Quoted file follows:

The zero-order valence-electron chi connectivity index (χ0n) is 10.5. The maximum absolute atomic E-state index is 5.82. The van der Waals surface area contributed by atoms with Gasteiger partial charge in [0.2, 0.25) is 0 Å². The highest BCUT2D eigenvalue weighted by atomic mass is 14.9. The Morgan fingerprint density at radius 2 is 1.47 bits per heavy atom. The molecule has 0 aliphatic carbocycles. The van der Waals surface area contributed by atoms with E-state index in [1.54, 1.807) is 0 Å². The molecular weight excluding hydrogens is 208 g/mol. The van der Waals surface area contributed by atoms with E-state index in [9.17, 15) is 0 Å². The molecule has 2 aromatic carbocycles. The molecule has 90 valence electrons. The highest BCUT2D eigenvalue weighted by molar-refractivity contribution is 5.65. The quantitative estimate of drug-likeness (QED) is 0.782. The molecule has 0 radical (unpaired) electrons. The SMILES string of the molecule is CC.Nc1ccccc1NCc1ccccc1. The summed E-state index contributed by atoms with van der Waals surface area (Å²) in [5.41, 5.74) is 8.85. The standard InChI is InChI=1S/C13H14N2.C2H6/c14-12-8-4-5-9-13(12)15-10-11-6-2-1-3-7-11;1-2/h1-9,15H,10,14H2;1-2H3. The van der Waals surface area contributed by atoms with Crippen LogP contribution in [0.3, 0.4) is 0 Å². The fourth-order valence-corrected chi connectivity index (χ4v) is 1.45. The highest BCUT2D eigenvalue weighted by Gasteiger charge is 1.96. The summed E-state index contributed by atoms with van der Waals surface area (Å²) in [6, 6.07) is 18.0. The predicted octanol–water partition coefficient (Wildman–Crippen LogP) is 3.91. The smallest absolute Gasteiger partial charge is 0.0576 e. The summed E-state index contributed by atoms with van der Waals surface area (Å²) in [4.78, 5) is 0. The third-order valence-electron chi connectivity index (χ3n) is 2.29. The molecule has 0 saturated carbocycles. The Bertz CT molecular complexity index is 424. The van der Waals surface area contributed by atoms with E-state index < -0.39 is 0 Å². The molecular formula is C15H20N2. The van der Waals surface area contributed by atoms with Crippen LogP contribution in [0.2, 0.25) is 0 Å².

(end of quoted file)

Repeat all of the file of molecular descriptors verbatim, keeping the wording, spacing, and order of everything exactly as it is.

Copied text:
The zero-order valence-electron chi connectivity index (χ0n) is 10.5. The maximum absolute atomic E-state index is 5.82. The van der Waals surface area contributed by atoms with Gasteiger partial charge in [0.2, 0.25) is 0 Å². The highest BCUT2D eigenvalue weighted by atomic mass is 14.9. The Morgan fingerprint density at radius 2 is 1.47 bits per heavy atom. The molecule has 0 aliphatic carbocycles. The van der Waals surface area contributed by atoms with E-state index in [1.54, 1.807) is 0 Å². The molecular weight excluding hydrogens is 208 g/mol. The van der Waals surface area contributed by atoms with E-state index in [9.17, 15) is 0 Å². The molecule has 2 aromatic carbocycles. The molecule has 90 valence electrons. The highest BCUT2D eigenvalue weighted by molar-refractivity contribution is 5.65. The quantitative estimate of drug-likeness (QED) is 0.782. The molecule has 0 radical (unpaired) electrons. The SMILES string of the molecule is CC.Nc1ccccc1NCc1ccccc1. The summed E-state index contributed by atoms with van der Waals surface area (Å²) in [5.41, 5.74) is 8.85. The standard InChI is InChI=1S/C13H14N2.C2H6/c14-12-8-4-5-9-13(12)15-10-11-6-2-1-3-7-11;1-2/h1-9,15H,10,14H2;1-2H3. The van der Waals surface area contributed by atoms with Crippen LogP contribution in [0.3, 0.4) is 0 Å². The fourth-order valence-corrected chi connectivity index (χ4v) is 1.45. The highest BCUT2D eigenvalue weighted by Gasteiger charge is 1.96. The summed E-state index contributed by atoms with van der Waals surface area (Å²) in [6, 6.07) is 18.0. The predicted octanol–water partition coefficient (Wildman–Crippen LogP) is 3.91. The smallest absolute Gasteiger partial charge is 0.0576 e. The summed E-state index contributed by atoms with van der Waals surface area (Å²) in [4.78, 5) is 0. The third-order valence-electron chi connectivity index (χ3n) is 2.29. The molecule has 0 saturated carbocycles. The Bertz CT molecular complexity index is 424. The van der Waals surface area contributed by atoms with E-state index < -0.39 is 0 Å². The molecular formula is C15H20N2. The van der Waals surface area contributed by atoms with Crippen LogP contribution in [0.2, 0.25) is 0 Å².